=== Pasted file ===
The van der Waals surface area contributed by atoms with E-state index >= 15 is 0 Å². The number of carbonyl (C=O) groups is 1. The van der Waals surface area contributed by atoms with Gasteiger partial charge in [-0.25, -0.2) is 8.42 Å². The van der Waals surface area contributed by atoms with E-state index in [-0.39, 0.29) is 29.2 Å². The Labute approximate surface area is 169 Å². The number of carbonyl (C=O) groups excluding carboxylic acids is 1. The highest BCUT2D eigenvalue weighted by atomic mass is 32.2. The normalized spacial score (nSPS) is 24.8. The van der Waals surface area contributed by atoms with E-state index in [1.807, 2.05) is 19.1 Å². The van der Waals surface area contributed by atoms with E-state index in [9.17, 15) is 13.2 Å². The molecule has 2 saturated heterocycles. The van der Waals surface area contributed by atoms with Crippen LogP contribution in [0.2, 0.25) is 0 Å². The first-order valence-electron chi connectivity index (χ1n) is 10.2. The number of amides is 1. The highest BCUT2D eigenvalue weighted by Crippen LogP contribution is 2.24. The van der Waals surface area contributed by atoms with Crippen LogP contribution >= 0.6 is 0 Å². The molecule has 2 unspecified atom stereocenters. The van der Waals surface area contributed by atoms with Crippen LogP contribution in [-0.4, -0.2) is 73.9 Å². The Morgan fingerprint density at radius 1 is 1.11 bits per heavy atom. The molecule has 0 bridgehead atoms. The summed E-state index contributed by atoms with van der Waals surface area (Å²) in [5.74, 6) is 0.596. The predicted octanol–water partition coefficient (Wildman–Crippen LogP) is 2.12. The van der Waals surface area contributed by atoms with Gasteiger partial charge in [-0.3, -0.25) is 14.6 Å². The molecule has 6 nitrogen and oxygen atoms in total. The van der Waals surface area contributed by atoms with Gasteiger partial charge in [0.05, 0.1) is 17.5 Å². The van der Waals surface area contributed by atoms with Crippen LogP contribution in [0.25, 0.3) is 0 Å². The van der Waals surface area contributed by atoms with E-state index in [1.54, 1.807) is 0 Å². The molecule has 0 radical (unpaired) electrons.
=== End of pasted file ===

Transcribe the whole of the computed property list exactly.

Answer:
The van der Waals surface area contributed by atoms with E-state index >= 15 is 0 Å². The number of carbonyl (C=O) groups is 1. The van der Waals surface area contributed by atoms with Gasteiger partial charge in [-0.25, -0.2) is 8.42 Å². The van der Waals surface area contributed by atoms with E-state index in [-0.39, 0.29) is 29.2 Å². The Labute approximate surface area is 169 Å². The number of carbonyl (C=O) groups excluding carboxylic acids is 1. The highest BCUT2D eigenvalue weighted by atomic mass is 32.2. The normalized spacial score (nSPS) is 24.8. The van der Waals surface area contributed by atoms with E-state index in [1.807, 2.05) is 19.1 Å². The van der Waals surface area contributed by atoms with E-state index in [9.17, 15) is 13.2 Å². The molecule has 2 saturated heterocycles. The van der Waals surface area contributed by atoms with Crippen LogP contribution in [0.2, 0.25) is 0 Å². The first-order valence-electron chi connectivity index (χ1n) is 10.2. The number of amides is 1. The highest BCUT2D eigenvalue weighted by Crippen LogP contribution is 2.24. The van der Waals surface area contributed by atoms with Crippen LogP contribution >= 0.6 is 0 Å². The molecule has 2 unspecified atom stereocenters. The van der Waals surface area contributed by atoms with Crippen LogP contribution in [-0.4, -0.2) is 73.9 Å². The Morgan fingerprint density at radius 1 is 1.11 bits per heavy atom. The molecule has 0 bridgehead atoms. The summed E-state index contributed by atoms with van der Waals surface area (Å²) in [5.74, 6) is 0.596. The predicted octanol–water partition coefficient (Wildman–Crippen LogP) is 2.12. The van der Waals surface area contributed by atoms with Gasteiger partial charge in [-0.3, -0.25) is 14.6 Å². The molecule has 6 nitrogen and oxygen atoms in total. The van der Waals surface area contributed by atoms with Gasteiger partial charge in [0.05, 0.1) is 17.5 Å². The van der Waals surface area contributed by atoms with Crippen LogP contribution in [0.25, 0.3) is 0 Å². The van der Waals surface area contributed by atoms with E-state index in [1.54, 1.807) is 0 Å². The molecule has 0 radical (unpaired) electrons.